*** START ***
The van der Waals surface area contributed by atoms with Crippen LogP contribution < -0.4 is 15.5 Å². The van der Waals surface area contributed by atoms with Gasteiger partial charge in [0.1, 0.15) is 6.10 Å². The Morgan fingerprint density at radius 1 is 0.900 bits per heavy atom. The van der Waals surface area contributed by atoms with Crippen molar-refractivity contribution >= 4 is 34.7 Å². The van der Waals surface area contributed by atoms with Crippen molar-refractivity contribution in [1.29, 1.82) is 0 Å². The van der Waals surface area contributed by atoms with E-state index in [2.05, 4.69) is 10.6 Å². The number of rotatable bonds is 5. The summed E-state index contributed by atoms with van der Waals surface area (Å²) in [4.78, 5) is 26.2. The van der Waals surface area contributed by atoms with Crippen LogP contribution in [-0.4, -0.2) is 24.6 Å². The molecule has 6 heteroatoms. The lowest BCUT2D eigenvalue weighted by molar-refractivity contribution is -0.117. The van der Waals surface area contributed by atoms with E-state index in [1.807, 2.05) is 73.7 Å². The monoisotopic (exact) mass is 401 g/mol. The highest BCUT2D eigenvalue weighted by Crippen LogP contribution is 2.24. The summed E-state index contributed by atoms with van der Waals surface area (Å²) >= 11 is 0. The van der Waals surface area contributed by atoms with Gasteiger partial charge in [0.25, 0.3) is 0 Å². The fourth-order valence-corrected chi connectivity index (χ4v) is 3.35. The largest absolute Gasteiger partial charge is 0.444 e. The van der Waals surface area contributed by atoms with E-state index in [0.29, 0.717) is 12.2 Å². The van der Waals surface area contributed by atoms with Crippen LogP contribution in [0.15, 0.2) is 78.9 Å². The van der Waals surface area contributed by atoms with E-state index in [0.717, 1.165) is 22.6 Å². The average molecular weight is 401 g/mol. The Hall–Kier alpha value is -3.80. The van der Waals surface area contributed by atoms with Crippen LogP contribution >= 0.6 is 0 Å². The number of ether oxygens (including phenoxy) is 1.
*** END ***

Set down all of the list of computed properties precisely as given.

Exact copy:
The van der Waals surface area contributed by atoms with Crippen LogP contribution < -0.4 is 15.5 Å². The van der Waals surface area contributed by atoms with Gasteiger partial charge in [0.1, 0.15) is 6.10 Å². The Morgan fingerprint density at radius 1 is 0.900 bits per heavy atom. The van der Waals surface area contributed by atoms with Crippen molar-refractivity contribution >= 4 is 34.7 Å². The van der Waals surface area contributed by atoms with Crippen molar-refractivity contribution in [1.29, 1.82) is 0 Å². The van der Waals surface area contributed by atoms with E-state index in [2.05, 4.69) is 10.6 Å². The number of rotatable bonds is 5. The summed E-state index contributed by atoms with van der Waals surface area (Å²) in [4.78, 5) is 26.2. The van der Waals surface area contributed by atoms with Crippen LogP contribution in [-0.4, -0.2) is 24.6 Å². The molecule has 6 heteroatoms. The lowest BCUT2D eigenvalue weighted by molar-refractivity contribution is -0.117. The van der Waals surface area contributed by atoms with E-state index in [1.807, 2.05) is 73.7 Å². The monoisotopic (exact) mass is 401 g/mol. The highest BCUT2D eigenvalue weighted by Crippen LogP contribution is 2.24. The summed E-state index contributed by atoms with van der Waals surface area (Å²) >= 11 is 0. The van der Waals surface area contributed by atoms with Gasteiger partial charge in [0.25, 0.3) is 0 Å². The fourth-order valence-corrected chi connectivity index (χ4v) is 3.35. The largest absolute Gasteiger partial charge is 0.444 e. The van der Waals surface area contributed by atoms with E-state index in [0.29, 0.717) is 12.2 Å². The van der Waals surface area contributed by atoms with Crippen LogP contribution in [0.15, 0.2) is 78.9 Å². The van der Waals surface area contributed by atoms with E-state index in [0.717, 1.165) is 22.6 Å². The average molecular weight is 401 g/mol. The Hall–Kier alpha value is -3.80. The van der Waals surface area contributed by atoms with Crippen LogP contribution >= 0.6 is 0 Å². The number of ether oxygens (including phenoxy) is 1.